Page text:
What is the Penalty for Forgery?

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  • Written By: Felicia Dye
  • Edited By: Melissa Wiley
  • Last Modified Date: 03 February 2020
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Forgery is generally classified as a felony. As such, there are a number of penalties that may be imposed upon those who are found guilty. Restitution is very likely to be ordered if financial loss resulted from the crime. Individuals who are guilty may also be ordered to pay fines. If the crime is severe or if the guilty party has a criminal record, incarceration is a possibility. In some instances, however, individuals may avoid imprisonment and instead be placed on probation and ordered to do community service as a penalty for forgery.

The consequences for forgery can vary greatly. This crime is one that can consist of a wide range of actions, from signing someone’s name on a check to changing information on a property deed. The number of acts and the amount of harm caused is one factor that affects the penalty for forgery. Another factor is the jurisdiction in which the matter is prosecuted.

Forgery commonly results in direct financial losses or harm that can be measured by monetary value. When this is the case, in most jurisdictions the guilty party will be required to pay restitution. This may include the financial losses and the costs to repair the problem. For example, if someone forges another party’s signature on a number of checks and the bank requires a fee to research account activity, the fee may be included in the restitution.


In addition to that financial consequence, people are often given another financial penalty for forgery fines. These funds are not distributed to the victims, however. This means that if for some reason a judge does not order restitution, the guilty party may be required to pay large sums of money, but none of it will be used to help the victim.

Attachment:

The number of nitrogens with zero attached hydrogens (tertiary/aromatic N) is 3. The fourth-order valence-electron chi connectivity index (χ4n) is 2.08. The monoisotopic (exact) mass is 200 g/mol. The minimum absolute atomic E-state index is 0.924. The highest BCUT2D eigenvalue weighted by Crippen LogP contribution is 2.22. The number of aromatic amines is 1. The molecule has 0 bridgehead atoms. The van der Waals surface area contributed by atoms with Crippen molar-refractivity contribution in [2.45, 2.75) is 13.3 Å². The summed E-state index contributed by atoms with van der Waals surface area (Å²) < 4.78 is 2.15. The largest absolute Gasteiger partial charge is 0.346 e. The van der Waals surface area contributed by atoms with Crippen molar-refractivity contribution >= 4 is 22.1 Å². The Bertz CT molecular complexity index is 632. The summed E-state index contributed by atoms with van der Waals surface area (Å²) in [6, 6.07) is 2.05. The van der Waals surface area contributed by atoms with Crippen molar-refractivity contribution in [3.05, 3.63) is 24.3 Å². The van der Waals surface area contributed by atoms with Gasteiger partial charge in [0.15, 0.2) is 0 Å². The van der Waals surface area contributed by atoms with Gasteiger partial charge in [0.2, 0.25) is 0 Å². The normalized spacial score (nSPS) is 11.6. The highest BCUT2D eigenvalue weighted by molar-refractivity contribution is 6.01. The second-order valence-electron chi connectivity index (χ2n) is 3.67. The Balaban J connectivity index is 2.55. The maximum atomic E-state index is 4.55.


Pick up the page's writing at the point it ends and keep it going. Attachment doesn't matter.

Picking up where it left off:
Incarceration is another common penalty for crimes of forgery. Whether a person will be incarcerated in jail or prison, the length of his sentence usually depends on the amount of harm that was caused by his crime. Although the incidents are likely to be unrelated, sentencing is also commonly impacted by other crimes of which a person has been convicted.

Some people are given probation as an alternative penalty for forgery. This punishment normally involves a person being excused from incarceration as long as she adheres to certain conditions. If a person violates any of the conditions, there is a threat that her sentence may be imposed. Community service is another alternative penalty for forgery. When either of these consequences are imposed, it is likely to be in addition to other penalties.


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Post 12

I disagree with you. Forgery is a serious crime and should be punished by incarceration. Which is more damaging, to come home and find your home broken into and thousands in property gone or to find your account empty and not know why or how to fix the problem? I would argue that the forgery that emptied your account is an even more sinister theft than the home break in. You can install a security system on your property but you are completely at the mercy of a forger and there is nothing you can do to stop him from destroying you.

Post 11